While, as we have said, we do not think the District Court erred in finding that the tip was sufficiently corroborated, still, if it did, the other evidence in the possession of the arresting officers, taken along with the informer's tip, could have been considered by the District Court in its ruling and was sufficient to withstand a challenge of clear error.
Neither is there merit in the second claim of Baker which was that the search of his house, in front of which he and Miranda were arrested, was invalid. The officers were in possession of information received from the appellant's neighbors that Miranda had been seen at the house the day before armed. Moreover, they had knowledge of a confederate of Miranda in the narcotics business. This confederate had been seen either by the officers or by an informer with Miranda on the day before the arrest. The officers feared, according to their claim, that there might be an armed accomplice in the house who, observing the arrest of the appellant and Miranda, would fire on them. Under the circumstances, that was a reasonable fear justifying a "protective sweep" of the house. United States v. Sellers (4th Cir. 1975) 520 F.2d 1281, 1284, vacated on other grounds, 424 U.S. 961, 96 S.Ct. 1453, 47 L.Ed.2d 728, cert. denied and reh. denied 425 U.S. 955, 96 S.Ct. 1734, 48 L.Ed.2d 200; United States v. Bowdach (S.D.Fla.1976) 414 F.Supp. 1346, 1352-1353, aff'd (5th Cir.) 561 F.2d 1160.12 In the course of that "protective sweep" the officers had the right to seize any evidence of crime in plain view. United States v. Sellars, supra, 520 F.2d at 1284-1285; United States v. Zapata (7th Cir. 1976) 535 F.2d 358, 359; United States v. Looney (5th Cir. 1973) 481 F.2d 31, 34, cert. denied 414 U.S. 1070, 94 S.Ct. 581, 38 L.Ed.2d 476.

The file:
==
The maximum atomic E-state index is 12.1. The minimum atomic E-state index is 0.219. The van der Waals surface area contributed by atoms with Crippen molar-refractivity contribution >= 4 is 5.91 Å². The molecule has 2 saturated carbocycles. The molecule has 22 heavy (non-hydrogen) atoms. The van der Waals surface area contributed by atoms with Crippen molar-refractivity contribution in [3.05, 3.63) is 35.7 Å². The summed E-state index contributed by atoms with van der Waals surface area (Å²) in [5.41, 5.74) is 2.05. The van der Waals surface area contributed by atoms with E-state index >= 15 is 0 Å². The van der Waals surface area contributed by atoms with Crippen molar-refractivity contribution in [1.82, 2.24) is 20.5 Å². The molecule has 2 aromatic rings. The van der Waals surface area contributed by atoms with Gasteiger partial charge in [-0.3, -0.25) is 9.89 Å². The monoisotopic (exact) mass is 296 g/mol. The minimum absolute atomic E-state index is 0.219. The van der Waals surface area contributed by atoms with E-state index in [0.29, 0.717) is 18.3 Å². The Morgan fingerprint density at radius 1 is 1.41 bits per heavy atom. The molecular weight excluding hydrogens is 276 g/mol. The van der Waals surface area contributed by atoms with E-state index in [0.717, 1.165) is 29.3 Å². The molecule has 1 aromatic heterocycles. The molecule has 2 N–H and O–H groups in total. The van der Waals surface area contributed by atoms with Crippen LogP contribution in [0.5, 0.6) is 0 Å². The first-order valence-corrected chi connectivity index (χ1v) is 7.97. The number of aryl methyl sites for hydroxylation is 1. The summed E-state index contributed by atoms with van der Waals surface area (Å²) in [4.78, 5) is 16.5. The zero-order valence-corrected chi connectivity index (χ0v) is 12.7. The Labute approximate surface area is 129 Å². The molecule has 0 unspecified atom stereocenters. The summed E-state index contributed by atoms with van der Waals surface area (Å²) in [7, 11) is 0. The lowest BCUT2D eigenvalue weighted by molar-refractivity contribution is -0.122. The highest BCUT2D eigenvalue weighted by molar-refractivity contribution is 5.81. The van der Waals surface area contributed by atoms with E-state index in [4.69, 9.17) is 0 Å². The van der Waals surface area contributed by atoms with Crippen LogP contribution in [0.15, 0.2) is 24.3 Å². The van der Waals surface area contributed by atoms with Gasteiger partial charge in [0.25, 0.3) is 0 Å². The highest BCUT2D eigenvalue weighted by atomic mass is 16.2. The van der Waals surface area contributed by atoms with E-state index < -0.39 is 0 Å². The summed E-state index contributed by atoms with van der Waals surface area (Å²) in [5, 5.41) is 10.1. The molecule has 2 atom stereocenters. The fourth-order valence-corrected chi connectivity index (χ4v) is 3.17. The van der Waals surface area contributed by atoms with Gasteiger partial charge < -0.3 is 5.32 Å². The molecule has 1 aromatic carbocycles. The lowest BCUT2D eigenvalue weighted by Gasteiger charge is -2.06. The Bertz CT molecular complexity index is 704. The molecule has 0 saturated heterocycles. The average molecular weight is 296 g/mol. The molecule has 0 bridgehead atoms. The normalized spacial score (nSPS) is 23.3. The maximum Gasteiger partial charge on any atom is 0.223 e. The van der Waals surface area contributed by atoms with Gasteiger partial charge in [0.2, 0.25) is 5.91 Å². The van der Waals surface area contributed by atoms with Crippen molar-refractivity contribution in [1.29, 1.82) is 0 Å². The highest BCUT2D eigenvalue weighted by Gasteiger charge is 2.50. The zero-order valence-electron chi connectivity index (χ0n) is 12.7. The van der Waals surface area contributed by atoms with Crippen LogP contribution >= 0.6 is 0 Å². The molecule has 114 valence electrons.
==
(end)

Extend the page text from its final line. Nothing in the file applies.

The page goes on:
The appellant Weinstein bases his objections to the trial below on two rulings by the trial court, one of which related to the cross-examination by Weinstein of his co-defendant Miranda, and the other to a ruling by the Court made during the course of the jury argument of Weinstein's counsel. Both rulings fell within the discretionary power of the trial court and were not clearly erroneous. Even if the rulings had been unduly restrictive of either the cross-examination or the closing argument, any error in them would have been harmless.
For the foregoing reasons, the convictions of the appellants are
See cases listed in note 7
Note, The Supreme Court, 1968 Term, 83 Harv.L.Rev. 62 at 181 (1969):
"* * * In view of the substantial risk that paid informant's story is inaccurate, if not false, it is not too much to expect that he might also falsify a claim to have personally observed the criminal activity (thus satisfying the second Aguilar requirement). An appropriate extension of Aguilar, then, would be to require independent corroboration of a part of the informant's story where the authorities have provided a benefit of some kind to the informant in exchange for his information. In contrast to Draper, * the corroborated part should justify an inference not simply that the informant is not a total liar but also that criminal activity may actually be present. Thus a hired informant's tip would never be allowed to constitute the sole item establishing probable cause to arrest or search."